The pinning ratio is time-varying and related to impulsive instants. We will determine a lower bound of \(\eta_{k}\).

Lemma 2.1

([37])

Let \(x(t)\in\mathbb{R}^{n}\) be a continuous and differentiable vector function. Then, for any time instant \(t\geq t_{0}\), we have the relationship
$$\frac{1}{2}{} {}^{c}D_{t_{0},t}^{\alpha} \bigl(x^{T}(t)Px(t)\bigr)\leq x^{T}(t)P {}^{c}D_{t_{0},t}^{\alpha}x(t) $$
for all \(\alpha\in(0,1)\), where \(P\in\mathbb{R}^{n\times n}\) is a constant symmetric positive definite matrix.

Lemma 2.2

([38])

For any vector \(x,y\in\mathbb{R}^{n}\), scalar \(\epsilon>0\), and positive definite matrix \(Q\in\mathbb{R}^{n\times n}\), we have the inequality
$$2x^{T}y\leq\epsilon x^{T}Qx+\epsilon^{-1}y^{T}Q^{-1}y. $$

Lemma 2.3

([39])

Consider the system with time delay
$$\textstyle\begin{cases} {}^{c}D_{t_{0},t}^{\alpha}V(t)\leq-aV(t)+bV(t-\tau),&t>0,\\ V(s)=\Psi(s),&s\in[-\tau,0], \end{cases} $$
and the linear fractional-order differential system with time delay
$$\textstyle\begin{cases} {}^{c}D_{t_{0},t}^{\alpha}W(t)=-aW(t)+bW(t-\tau),&t>0,\\ W(s)=\Psi(s),&s\in[-\tau,0], \end{cases} $$
where \(V(t), W(t)\in\mathbb{R}\) are continuous everywhere except at some points \(t_{k}\), \(k=1,2,\ldots \) , and \(\Psi(s)\geq0\) is continuous in \([-\tau,0]\). If \(a>0\) and \(b>0\), then \(V(t)\leq W(t)\), \(t\in[0,+\infty)\).

Inspired by Lemma 2.3, we can get the following lemma.

Lemma 2.4

Consider the system with time delay
$$ \textstyle\begin{cases} {}^{c}D_{t_{0},t}^{\alpha}V_{k}(t)\leq-K_{1}V_{k}(t)+K_{2}V_{k}(t-\tau),&t>0, i\in \mathcal{C}_{k},\\ V_{k}(s)=\Phi_{k}(s),&s\in[-\tau,0], \end{cases} $$
(7)
and the linear fractional-order differential system with time delay
$$ \textstyle\begin{cases} {}^{c}D_{t_{0},t}^{\alpha}W_{k}(t)=-K_{1}W_{k}(t)+K_{2}W_{k}(t-\tau),&t>0, i\in \mathcal{C}_{k},\\ W_{k}(s)=\Phi_{k}(s),&s\in[-\tau,0], \end{cases} $$
(8)
where \(V_{k}(t),W_{k}(t)\in\mathbb{R}^{n}\) are continuous everywhere except at some point \(t_{h}\), \(h=1,2,\ldots\) , and \(\Phi_{k}(s)\geq0\) is continuous in \([-\tau,0]\). If \(K_{1}>0\) and \(K_{2}>0\), then \(V_{k}(t)\leq W_{k}(t)\), \(t\in[0,+\infty)\).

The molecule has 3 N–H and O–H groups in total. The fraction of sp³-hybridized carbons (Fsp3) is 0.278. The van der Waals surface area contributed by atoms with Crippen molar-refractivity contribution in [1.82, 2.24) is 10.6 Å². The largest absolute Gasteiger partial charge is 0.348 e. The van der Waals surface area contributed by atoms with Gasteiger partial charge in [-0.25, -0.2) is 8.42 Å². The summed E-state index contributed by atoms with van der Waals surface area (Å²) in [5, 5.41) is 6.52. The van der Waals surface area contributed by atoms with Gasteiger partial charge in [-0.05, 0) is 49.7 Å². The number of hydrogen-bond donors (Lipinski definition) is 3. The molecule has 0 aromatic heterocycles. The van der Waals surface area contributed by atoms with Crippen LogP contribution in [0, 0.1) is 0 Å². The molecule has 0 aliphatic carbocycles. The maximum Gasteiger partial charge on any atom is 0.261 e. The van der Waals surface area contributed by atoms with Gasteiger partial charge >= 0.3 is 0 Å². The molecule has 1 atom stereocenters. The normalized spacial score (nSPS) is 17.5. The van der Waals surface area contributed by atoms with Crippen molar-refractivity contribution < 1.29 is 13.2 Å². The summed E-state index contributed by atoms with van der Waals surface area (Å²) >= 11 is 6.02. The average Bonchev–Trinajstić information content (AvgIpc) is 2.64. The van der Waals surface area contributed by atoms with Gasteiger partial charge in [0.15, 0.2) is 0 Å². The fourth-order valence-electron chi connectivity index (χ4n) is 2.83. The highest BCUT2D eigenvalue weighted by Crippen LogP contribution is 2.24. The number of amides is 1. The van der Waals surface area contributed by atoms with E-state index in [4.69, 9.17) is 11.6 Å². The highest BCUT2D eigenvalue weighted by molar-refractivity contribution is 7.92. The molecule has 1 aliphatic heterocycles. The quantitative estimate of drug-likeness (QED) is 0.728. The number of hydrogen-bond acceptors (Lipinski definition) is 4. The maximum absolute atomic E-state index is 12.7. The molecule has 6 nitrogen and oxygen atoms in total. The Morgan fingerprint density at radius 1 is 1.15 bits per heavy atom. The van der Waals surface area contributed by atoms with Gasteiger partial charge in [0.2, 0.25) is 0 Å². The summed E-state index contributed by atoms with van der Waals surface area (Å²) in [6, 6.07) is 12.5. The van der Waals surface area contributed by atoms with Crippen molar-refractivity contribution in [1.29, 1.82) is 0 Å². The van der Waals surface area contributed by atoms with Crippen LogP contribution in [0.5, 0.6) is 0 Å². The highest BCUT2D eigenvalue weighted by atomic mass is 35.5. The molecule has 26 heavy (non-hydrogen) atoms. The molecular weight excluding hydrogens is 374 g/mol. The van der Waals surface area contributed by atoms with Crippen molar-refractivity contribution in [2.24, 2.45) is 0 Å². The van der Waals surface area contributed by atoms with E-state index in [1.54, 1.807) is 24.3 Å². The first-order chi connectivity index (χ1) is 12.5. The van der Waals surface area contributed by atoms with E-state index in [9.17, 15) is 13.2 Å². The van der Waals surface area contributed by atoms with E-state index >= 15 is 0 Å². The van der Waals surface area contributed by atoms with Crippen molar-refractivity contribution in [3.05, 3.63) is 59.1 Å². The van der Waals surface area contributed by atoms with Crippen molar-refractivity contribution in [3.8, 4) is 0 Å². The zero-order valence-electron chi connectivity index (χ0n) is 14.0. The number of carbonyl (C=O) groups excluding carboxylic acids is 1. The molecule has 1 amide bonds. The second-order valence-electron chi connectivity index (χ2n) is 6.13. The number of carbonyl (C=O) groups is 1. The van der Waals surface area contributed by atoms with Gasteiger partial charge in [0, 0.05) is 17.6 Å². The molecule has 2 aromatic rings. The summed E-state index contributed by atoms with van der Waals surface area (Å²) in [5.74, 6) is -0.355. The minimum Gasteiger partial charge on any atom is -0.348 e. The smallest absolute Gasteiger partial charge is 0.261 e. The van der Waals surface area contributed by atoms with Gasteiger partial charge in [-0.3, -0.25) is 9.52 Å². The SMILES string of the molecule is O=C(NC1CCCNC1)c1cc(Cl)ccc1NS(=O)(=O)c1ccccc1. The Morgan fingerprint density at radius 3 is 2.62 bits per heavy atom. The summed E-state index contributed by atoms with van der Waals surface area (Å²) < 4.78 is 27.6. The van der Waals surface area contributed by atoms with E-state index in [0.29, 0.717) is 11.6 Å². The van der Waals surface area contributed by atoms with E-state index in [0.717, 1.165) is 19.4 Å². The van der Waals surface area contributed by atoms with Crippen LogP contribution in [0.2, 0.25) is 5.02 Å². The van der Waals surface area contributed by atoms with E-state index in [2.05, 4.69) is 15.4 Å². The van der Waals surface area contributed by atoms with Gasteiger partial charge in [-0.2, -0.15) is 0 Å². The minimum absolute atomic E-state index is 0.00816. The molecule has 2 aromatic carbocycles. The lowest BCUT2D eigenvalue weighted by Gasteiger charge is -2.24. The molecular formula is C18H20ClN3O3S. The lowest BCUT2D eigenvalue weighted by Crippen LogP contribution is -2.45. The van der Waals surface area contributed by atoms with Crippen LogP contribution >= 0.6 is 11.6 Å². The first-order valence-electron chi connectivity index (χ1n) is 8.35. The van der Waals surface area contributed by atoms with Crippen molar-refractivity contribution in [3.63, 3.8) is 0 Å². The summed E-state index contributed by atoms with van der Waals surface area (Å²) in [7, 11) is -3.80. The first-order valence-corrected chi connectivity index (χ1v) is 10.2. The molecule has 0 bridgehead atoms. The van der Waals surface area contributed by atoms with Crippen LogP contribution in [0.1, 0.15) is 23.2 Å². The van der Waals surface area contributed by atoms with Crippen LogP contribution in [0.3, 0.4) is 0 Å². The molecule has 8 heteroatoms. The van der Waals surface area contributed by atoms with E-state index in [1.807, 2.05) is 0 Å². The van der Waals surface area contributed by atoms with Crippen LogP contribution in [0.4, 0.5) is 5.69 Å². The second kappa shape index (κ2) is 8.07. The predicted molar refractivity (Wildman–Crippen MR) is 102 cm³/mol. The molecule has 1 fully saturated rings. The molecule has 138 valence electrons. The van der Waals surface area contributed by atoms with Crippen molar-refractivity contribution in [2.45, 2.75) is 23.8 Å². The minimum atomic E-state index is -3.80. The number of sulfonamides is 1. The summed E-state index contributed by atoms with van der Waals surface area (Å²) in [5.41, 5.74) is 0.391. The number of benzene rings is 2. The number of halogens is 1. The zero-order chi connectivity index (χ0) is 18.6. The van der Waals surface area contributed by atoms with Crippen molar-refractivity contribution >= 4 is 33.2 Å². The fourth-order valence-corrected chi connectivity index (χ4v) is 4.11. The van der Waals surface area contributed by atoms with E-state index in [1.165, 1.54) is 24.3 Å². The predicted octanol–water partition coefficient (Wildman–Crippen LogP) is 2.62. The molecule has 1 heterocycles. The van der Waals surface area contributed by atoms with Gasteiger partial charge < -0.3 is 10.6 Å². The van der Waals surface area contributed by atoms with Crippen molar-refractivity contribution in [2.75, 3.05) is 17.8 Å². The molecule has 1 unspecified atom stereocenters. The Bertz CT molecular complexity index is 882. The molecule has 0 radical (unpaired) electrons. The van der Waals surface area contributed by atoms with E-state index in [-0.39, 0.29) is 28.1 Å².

Proof

For system (7) and for any \(i\in\mathcal {C}_{k}\), there exists a nonnegative function \(m_{k}(t)\) such that
$$ \textstyle\begin{cases} {}^{c}D_{t_{0},t}^{\alpha}V_{k}(t)=-K_{1}V_{k}(t)+K_{2}V_{k}(t-\tau)-m_{k}(t),&t>0,\\ V_{k}(s)=\Phi_{k}(s),&s\in[-\tau,0]. \end{cases} $$
(9)
Let \(l_{1}= [\frac{t_{1}}{\tau} ]+1\), where \([\frac{t_{1}}{\tau} ]\) stands for the greatest integer smaller than \(\frac{t_{1}}{\tau}\). Obviously, \([0,t_{1})\subseteq[0,l_{1}\tau )\), and from [40], we know that (9) has a unique solution expressed by \(V_{k}(t)=V_{jk}(t)\),
$$ V_{jk}(t)=\lambda_{jk}E_{\alpha,1}\bigl(-K_{1}t^{\alpha}\bigr)+ \int_{0}^{t}(t-s)^{\alpha -1}E_{\alpha,\alpha} \bigl(-K_{1}(t-s)^{\alpha}\bigr)\Omega_{jk}\,ds,\quad t \in\bigl[(j-1)\tau ,j\tau\bigr], $$
(10)
where \(\lambda_{jk}\) is s constants, \(j=1,2,\ldots,l_{1}\). When \(j=1\), \(V_{0k}(t)=\Phi_{k}(t)\), and \(\Omega_{jk}\) is represented as
$$ \Omega_{jk}(t)= \textstyle\begin{cases} K_{2}V_{0k}(t-\tau)-m_{k}(t), & 0< t\leq\tau, \\ K_{2}V_{1k}(t-\tau)-m_{k}(t), & \tau< t\leq2\tau,\\ \vdots\\ K_{2}V_{(l_{1}-1)k}(t-\tau)-m_{k}(t), & (l_{1}-1)\tau< t\leq l_{1}\tau. \end{cases} $$
(11)
From [41] we know that both \(t^{\alpha-1}\) and \(E_{\alpha,\alpha}(-at^{\alpha})\) are nonnegative functions. Due to \(V_{k}(t)=V_{jk}(t)\) and \(m_{k}(t)>0\), from (10) and (11) we have
$$ \begin{aligned}[b] V_{jk}(t)&\leq \lambda_{jk}E_{\alpha,1}\bigl(-K_{1}t^{\alpha}\bigr) \\ &\quad{}+ \int_{0}^{t}(t-s)^{\alpha-1}E_{\alpha,\alpha} \bigl(-K_{1}(t-s)^{\alpha}\bigr)K_{2}V_{jk}(s- \tau)\,ds,\quad t\in\bigl[(j-1)\tau,j\tau\bigr]. \end{aligned} $$
(12)
At the same time,
$$ \begin{aligned}[b] W_{jk}(t)&= \lambda_{jk}E_{\alpha,1}\bigl(-K_{1}t^{\alpha}\bigr) \\ &\quad{}+ \int_{0}^{t}(t-s)^{\alpha-1}E_{\alpha,\alpha} \bigl(-K_{1}(t-s)^{\alpha}\bigr)K_{2}W_{jk}(s- \tau)\,ds,\quad t\in\bigl[(j-1)\tau,j\tau\bigr]. \end{aligned} $$
(13)
When \(l_{1}=1\) and \(t\in[0,\tau]\), we have \(t-\tau\in[-\tau,0]\) and \(V_{k}(t-\tau)=W_{k}(t-\tau)=\Phi_{k}(t-\tau)\). From (12) and (13) we have
$$V_{k}(t)\leq\lambda_{k}E_{\alpha,1} \bigl(-K_{1}t^{\alpha}\bigr)+ \int_{0}^{t}(t-s)^{\alpha -1}E_{\alpha,\alpha} \bigl(-K_{1}(t-s)^{\alpha}\bigr)K_{2} \Phi_{k}(s-\tau)\,ds=W_{k}(t), $$
and so \(V_{k}(t)\leq W_{k}(t)\) for \(l_{1}=1\).